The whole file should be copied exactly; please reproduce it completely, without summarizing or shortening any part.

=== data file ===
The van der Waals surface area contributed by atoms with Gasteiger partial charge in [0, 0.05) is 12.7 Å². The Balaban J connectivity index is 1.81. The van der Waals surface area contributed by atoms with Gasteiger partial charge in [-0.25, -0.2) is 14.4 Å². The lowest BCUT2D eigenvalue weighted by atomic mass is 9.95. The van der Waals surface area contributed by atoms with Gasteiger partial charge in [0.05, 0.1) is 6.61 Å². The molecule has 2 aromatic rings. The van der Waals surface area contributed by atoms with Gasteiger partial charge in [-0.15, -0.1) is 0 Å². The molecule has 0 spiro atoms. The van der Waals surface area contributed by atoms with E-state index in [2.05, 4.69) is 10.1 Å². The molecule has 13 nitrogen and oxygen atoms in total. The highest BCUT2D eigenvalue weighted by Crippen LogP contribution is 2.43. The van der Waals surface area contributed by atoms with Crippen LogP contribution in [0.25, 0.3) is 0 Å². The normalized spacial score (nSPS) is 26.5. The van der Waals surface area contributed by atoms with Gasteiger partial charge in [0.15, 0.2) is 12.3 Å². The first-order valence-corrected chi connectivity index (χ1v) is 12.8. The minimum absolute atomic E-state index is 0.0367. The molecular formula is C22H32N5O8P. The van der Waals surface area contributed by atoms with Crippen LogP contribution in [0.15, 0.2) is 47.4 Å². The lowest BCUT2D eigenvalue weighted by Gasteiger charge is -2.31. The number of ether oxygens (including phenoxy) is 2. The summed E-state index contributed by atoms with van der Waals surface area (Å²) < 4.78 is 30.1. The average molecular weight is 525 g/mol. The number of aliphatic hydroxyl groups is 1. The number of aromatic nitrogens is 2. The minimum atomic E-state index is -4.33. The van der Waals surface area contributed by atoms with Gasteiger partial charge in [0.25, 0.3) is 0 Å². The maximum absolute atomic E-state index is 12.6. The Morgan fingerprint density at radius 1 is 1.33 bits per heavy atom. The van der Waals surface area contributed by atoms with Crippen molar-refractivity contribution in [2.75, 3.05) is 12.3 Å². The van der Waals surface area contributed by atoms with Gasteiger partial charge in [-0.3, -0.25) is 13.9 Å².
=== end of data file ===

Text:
The van der Waals surface area contributed by atoms with Gasteiger partial charge in [0, 0.05) is 12.7 Å². The Balaban J connectivity index is 1.81. The van der Waals surface area contributed by atoms with Gasteiger partial charge in [-0.25, -0.2) is 14.4 Å². The lowest BCUT2D eigenvalue weighted by atomic mass is 9.95. The van der Waals surface area contributed by atoms with Gasteiger partial charge in [0.05, 0.1) is 6.61 Å². The molecule has 2 aromatic rings. The van der Waals surface area contributed by atoms with Gasteiger partial charge in [-0.15, -0.1) is 0 Å². The molecule has 0 spiro atoms. The van der Waals surface area contributed by atoms with E-state index in [2.05, 4.69) is 10.1 Å². The molecule has 13 nitrogen and oxygen atoms in total. The highest BCUT2D eigenvalue weighted by Crippen LogP contribution is 2.43. The van der Waals surface area contributed by atoms with Crippen LogP contribution in [0.25, 0.3) is 0 Å². The normalized spacial score (nSPS) is 26.5. The van der Waals surface area contributed by atoms with Gasteiger partial charge in [0.15, 0.2) is 12.3 Å². The first-order valence-corrected chi connectivity index (χ1v) is 12.8. The minimum absolute atomic E-state index is 0.0367. The molecular formula is C22H32N5O8P. The van der Waals surface area contributed by atoms with Crippen LogP contribution in [0.15, 0.2) is 47.4 Å². The lowest BCUT2D eigenvalue weighted by Gasteiger charge is -2.31. The number of ether oxygens (including phenoxy) is 2. The summed E-state index contributed by atoms with van der Waals surface area (Å²) < 4.78 is 30.1. The average molecular weight is 525 g/mol. The number of aliphatic hydroxyl groups is 1. The number of aromatic nitrogens is 2. The minimum atomic E-state index is -4.33. The van der Waals surface area contributed by atoms with Gasteiger partial charge in [0.25, 0.3) is 0 Å². The maximum absolute atomic E-state index is 12.6. The Morgan fingerprint density at radius 1 is 1.33 bits per heavy atom. The van der Waals surface area contributed by atoms with Crippen molar-refractivity contribution in [2.75, 3.05) is 12.3 Å². The van der Waals surface area contributed by atoms with Gasteiger partial charge in [-0.3, -0.25) is 13.9 Å².